Under Armour Is A Long-Term Buy

| About: Under Armour, (UA)

Summary

Under Armour grew first-quarter earnings by 30.4% year over year and upped full-year guidance for 2016 to $5 billion.

The company has a history posting 20-plus-percent quarterly revenue growth for 24 consecutive quarters.

Management has committed resources to key partnerships with athletes and colleges as well as purchasing Connected Fitness application to position itself for long-term sustainability.

When Under Armour, Inc. (NYSE:UA) reported Q1 2016 earnings in late April, the company announced a lot of positives for the company's future to help investors get comfortable with the current high valuation. On a high level, the positives included revenue of $1.05 billion, up 30.4% year over year, and EPS of $0.04, both of which beat expectations. Also, looking ahead, the company upped guidance for 2016 to $5 billion, and after reading the earnings release and listening to the earnings conference call, it's easy to see why the company is optimistic after the first quarter. From my most recent analysis on Under Armour, I stated that I believed the company was doing a lot of things right and has a very bright future, which is why I believe the stock is undervalued despite the high valuation. In this article, I will update that analysis.

While the company is relatively new, founded in 1996 and taken public in 2005, the company has a shown consistent growth by recording 24 consecutive quarters, or six straight years, of 20 plus percent revenue growth. This consistent growth has the company's management expecting to double revenue to $7.5 billion by 2018. Even with the company already posting significant growth from inception, Under Armour still has a sub-5% market share of the athletic industry as a whole. A large portion of this expected growth is anticipated to come internationally as the company has been able to produce 56% year-to-date growth in the first quarter of 2016 and it is expected to accelerate going forward due to strategic investments being made. Additionally, the overall health of the industry looks promising as well, with Nike (NYSE:NKE) reporting excellent results with its 3rd quarter of 2016 results on March 22, 2016. On a currency-neutral basis, Nike's revenues grew 14% year-over-year for the quarter. Nike's management believes the e-commerce and international businesses will continue to grow at an impressive clip.

Additionally, the company is growing its core business through strategic partnerships. Two new initiatives announced during the quarter were the 10-year deal announced with the University of California or its plan to open another Brand House in Madison, Wisconsin, to further penetrate the Big 10 college sports market. Both of these are examples of the company continuing to disrupt the sports apparel market once dominated by Nike. While Nike has been able to hold onto aging superstars in Tiger Woods and Lebron James, Under Armour has shown its relevancy in partnering with Stephen Curry, the NBA MVP in 2014-2015, Jordan Spieth, the 2014-2015 PGA Tour Player of the Year, Cam Newton, the NFL MVP in 2014-2015, and Bryce Harper, the MLB MVP in 2015. All of which are believed to be generational players in their respective sports and relationships with them should provide benefits for years to come. The Stephen Curry contract has already helped the company boost footwear sales in a once dominated Nike market. Sales of shoes were up 64 percent this quarter, with the Curry Two leading the company to sell $264 million during the quarter. The growth of footwear sales is expected to continue to accelerate given the innovative products in the pipeline. Footwear sales only made up 14 percent of last year's revenue; it is expected to increase to almost 25% by 2017.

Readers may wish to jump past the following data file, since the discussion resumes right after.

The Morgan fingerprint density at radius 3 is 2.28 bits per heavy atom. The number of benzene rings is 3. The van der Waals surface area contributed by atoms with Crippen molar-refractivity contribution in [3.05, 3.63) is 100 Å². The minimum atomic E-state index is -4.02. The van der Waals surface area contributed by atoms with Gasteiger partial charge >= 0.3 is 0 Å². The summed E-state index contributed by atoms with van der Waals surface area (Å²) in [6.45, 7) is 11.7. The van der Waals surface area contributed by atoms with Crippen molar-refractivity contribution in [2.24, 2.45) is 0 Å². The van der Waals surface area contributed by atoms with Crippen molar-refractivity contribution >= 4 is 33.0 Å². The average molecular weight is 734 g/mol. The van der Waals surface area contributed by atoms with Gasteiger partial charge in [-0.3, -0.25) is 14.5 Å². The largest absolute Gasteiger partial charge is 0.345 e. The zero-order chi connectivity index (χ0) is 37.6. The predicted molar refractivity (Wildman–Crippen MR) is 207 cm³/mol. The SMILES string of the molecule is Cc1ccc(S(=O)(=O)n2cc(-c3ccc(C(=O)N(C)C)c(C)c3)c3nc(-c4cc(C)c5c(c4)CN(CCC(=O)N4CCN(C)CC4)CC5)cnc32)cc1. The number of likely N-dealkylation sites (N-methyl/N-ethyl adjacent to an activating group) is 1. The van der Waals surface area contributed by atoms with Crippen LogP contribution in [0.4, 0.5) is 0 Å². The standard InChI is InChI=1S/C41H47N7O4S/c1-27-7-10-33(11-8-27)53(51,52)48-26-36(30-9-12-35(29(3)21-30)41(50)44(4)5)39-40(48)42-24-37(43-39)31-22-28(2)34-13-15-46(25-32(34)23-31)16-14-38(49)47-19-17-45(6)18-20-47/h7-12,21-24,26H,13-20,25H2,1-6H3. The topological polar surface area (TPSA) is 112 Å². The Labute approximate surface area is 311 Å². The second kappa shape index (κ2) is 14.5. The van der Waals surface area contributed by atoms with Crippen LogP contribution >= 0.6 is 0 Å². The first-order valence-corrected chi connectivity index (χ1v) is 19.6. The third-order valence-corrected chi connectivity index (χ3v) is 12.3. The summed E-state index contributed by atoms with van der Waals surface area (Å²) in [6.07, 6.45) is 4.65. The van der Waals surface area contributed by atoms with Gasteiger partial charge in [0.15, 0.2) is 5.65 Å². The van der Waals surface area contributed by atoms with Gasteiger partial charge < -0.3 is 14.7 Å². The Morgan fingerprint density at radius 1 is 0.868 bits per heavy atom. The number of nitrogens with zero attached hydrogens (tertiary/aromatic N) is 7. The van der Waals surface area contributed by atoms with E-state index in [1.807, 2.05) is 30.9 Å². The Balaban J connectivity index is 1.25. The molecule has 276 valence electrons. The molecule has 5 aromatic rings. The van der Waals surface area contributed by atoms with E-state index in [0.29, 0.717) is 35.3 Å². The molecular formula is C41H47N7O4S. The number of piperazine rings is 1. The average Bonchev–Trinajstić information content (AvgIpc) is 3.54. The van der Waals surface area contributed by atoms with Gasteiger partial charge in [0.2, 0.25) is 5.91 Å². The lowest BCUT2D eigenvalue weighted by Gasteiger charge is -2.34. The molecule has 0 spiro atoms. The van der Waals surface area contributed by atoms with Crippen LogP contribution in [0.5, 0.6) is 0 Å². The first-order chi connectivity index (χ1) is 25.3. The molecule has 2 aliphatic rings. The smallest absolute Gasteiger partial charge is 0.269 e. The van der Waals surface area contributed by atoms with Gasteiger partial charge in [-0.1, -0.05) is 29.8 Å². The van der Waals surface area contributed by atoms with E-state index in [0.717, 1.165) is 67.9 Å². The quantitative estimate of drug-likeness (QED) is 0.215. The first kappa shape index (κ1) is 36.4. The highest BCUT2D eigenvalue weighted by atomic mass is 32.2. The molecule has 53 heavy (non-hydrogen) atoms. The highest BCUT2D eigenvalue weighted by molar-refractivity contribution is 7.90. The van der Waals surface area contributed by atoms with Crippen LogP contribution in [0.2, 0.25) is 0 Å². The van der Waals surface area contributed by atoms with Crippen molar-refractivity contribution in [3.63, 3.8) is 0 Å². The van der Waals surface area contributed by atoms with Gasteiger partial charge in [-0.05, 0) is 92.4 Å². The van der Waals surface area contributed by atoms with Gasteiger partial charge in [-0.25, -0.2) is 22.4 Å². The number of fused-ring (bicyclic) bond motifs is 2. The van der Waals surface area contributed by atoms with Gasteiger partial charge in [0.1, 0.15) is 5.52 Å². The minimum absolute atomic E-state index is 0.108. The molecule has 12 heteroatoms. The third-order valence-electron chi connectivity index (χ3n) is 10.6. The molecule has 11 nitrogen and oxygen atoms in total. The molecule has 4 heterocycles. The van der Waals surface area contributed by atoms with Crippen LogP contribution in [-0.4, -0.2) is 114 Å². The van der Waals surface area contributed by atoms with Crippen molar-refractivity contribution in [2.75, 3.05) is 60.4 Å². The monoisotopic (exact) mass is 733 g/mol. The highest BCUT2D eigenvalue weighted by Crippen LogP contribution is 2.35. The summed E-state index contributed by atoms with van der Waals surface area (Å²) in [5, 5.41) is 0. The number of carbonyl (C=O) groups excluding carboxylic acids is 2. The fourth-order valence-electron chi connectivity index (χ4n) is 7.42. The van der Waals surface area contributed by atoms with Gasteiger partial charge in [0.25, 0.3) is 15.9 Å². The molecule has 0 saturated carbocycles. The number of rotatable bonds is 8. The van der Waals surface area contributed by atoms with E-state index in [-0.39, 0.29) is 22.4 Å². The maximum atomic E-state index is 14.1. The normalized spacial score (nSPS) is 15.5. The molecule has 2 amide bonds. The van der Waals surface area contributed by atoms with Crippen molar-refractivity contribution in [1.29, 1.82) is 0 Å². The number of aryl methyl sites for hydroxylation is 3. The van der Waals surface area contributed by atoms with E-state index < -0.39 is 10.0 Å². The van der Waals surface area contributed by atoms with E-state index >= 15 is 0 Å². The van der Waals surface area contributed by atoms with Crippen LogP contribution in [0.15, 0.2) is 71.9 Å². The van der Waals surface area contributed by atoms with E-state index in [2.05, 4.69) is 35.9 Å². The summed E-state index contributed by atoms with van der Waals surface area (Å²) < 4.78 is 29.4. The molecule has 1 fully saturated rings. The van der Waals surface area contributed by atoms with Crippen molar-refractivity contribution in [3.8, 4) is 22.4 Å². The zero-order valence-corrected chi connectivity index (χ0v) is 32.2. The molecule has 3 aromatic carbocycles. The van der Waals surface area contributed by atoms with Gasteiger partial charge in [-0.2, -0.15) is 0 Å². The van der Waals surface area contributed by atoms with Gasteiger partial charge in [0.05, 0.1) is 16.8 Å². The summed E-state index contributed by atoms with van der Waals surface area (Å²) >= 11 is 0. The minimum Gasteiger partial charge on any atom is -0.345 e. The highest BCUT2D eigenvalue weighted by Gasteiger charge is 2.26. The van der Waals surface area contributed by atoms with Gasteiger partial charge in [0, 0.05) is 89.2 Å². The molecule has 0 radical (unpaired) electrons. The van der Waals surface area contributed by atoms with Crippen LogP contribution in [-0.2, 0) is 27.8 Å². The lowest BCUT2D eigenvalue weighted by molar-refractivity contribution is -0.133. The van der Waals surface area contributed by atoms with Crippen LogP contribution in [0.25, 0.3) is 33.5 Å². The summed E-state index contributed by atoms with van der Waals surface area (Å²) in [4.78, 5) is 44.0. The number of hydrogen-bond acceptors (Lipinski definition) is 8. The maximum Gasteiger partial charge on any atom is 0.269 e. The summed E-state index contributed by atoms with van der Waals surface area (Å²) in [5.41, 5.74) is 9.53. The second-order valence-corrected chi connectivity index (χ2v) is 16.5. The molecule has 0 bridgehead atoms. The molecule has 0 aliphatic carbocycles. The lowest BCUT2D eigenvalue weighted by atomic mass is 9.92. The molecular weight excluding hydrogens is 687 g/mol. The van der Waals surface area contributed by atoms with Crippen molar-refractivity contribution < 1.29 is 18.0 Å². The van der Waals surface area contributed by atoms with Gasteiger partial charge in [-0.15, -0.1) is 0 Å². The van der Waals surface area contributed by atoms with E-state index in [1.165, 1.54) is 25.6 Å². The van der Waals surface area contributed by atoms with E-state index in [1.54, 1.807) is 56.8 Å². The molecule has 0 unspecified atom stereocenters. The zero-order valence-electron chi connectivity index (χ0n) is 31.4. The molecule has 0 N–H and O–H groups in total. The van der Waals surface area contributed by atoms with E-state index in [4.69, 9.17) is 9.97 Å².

On top of footwear, the company is placing a huge bet on an innovative venture, Connected Fitness, which was seen through major acquisitions of MyFitnessPal, MapMyFitness, and Endomondo. Under Armour is anticipating that the daily use of those smartphone applications will lead to sales of apparel, footwear, and other athletic gear. While the current revenues from Connected Fitness are low, management believes the applications are in the very early stage of implementation and revenues should hit $200 million in 2018. The implementation is expected to engage the consumer socially with the online platform, while also using the data compiled through the Connected Fitness to help the consumer toward their goals. Currently, the platform has over 60 million active monthly users and should be a driver of the company's future growth.

With the company's showing 24 consecutive quarters of 20 plus percent revenue growth, projected management estimate of hitting $7.5 billion in revenue by 2018, and growing its international business at a 56% pace, Under Armour has been doing all of the right things to position the company to compete with Nike and other competitors in the sports clothing and accessories market. Through strategic partnerships with cream of the crop athletes and institutions, the company should be able to exceed the $7.5 billion in revenue by 2018 as it continues to acquire more and more key partnerships. Additionally, Under Armour continues to innovate through strategic technology acquisitions, which helps create a community among the users of Under Armour products. All of these factors combined, I believe the Under Armour stock is positioning itself for the future and is a great long-term stock purchase.

Disclosure: I am/we are long UA.

I wrote this article myself, and it expresses my own opinions. I am not receiving compensation for it (other than from Seeking Alpha). I have no business relationship with any company whose stock is mentioned in this article.